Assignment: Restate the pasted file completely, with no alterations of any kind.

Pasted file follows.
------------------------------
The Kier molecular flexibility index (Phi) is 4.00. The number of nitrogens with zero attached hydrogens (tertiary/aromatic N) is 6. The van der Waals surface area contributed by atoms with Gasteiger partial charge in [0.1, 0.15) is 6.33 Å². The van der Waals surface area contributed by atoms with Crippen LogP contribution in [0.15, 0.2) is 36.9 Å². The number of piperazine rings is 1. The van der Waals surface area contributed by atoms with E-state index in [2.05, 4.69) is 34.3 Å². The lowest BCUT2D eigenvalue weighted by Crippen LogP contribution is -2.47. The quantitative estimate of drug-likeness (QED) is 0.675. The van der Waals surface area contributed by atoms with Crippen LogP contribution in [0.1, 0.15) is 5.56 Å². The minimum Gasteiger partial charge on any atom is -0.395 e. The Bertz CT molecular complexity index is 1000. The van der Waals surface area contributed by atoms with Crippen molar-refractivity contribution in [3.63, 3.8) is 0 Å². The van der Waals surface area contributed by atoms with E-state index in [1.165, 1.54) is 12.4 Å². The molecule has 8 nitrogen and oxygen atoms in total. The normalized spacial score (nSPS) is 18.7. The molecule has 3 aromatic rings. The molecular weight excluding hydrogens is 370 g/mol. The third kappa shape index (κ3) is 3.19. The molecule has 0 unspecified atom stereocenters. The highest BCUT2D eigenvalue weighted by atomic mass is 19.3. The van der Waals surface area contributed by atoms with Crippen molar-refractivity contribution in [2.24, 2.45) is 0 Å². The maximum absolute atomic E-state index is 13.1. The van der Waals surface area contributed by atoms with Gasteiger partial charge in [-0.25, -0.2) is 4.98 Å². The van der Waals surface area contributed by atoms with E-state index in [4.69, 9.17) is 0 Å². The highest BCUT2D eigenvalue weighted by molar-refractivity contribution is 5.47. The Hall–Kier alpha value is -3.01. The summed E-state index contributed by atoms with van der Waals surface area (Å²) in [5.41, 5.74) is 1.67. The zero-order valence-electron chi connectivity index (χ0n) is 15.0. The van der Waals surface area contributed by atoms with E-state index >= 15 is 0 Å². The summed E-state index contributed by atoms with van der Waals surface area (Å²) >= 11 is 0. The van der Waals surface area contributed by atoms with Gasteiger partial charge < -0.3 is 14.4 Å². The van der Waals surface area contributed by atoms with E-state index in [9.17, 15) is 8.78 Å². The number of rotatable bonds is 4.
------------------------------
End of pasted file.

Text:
The Kier molecular flexibility index (Phi) is 4.00. The number of nitrogens with zero attached hydrogens (tertiary/aromatic N) is 6. The van der Waals surface area contributed by atoms with Gasteiger partial charge in [0.1, 0.15) is 6.33 Å². The van der Waals surface area contributed by atoms with Crippen LogP contribution in [0.15, 0.2) is 36.9 Å². The number of piperazine rings is 1. The van der Waals surface area contributed by atoms with E-state index in [2.05, 4.69) is 34.3 Å². The lowest BCUT2D eigenvalue weighted by Crippen LogP contribution is -2.47. The quantitative estimate of drug-likeness (QED) is 0.675. The van der Waals surface area contributed by atoms with Crippen LogP contribution in [0.1, 0.15) is 5.56 Å². The minimum Gasteiger partial charge on any atom is -0.395 e. The Bertz CT molecular complexity index is 1000. The van der Waals surface area contributed by atoms with Crippen molar-refractivity contribution in [3.63, 3.8) is 0 Å². The van der Waals surface area contributed by atoms with E-state index in [1.165, 1.54) is 12.4 Å². The molecule has 8 nitrogen and oxygen atoms in total. The normalized spacial score (nSPS) is 18.7. The molecule has 3 aromatic rings. The molecular weight excluding hydrogens is 370 g/mol. The third kappa shape index (κ3) is 3.19. The molecule has 0 unspecified atom stereocenters. The highest BCUT2D eigenvalue weighted by atomic mass is 19.3. The van der Waals surface area contributed by atoms with Crippen molar-refractivity contribution in [2.24, 2.45) is 0 Å². The maximum absolute atomic E-state index is 13.1. The van der Waals surface area contributed by atoms with Gasteiger partial charge in [-0.25, -0.2) is 4.98 Å². The van der Waals surface area contributed by atoms with E-state index in [4.69, 9.17) is 0 Å². The highest BCUT2D eigenvalue weighted by molar-refractivity contribution is 5.47. The Hall–Kier alpha value is -3.01. The summed E-state index contributed by atoms with van der Waals surface area (Å²) in [5.41, 5.74) is 1.67. The zero-order valence-electron chi connectivity index (χ0n) is 15.0. The van der Waals surface area contributed by atoms with E-state index >= 15 is 0 Å². The summed E-state index contributed by atoms with van der Waals surface area (Å²) >= 11 is 0. The van der Waals surface area contributed by atoms with Gasteiger partial charge < -0.3 is 14.4 Å². The van der Waals surface area contributed by atoms with E-state index in [9.17, 15) is 8.78 Å². The number of rotatable bonds is 4.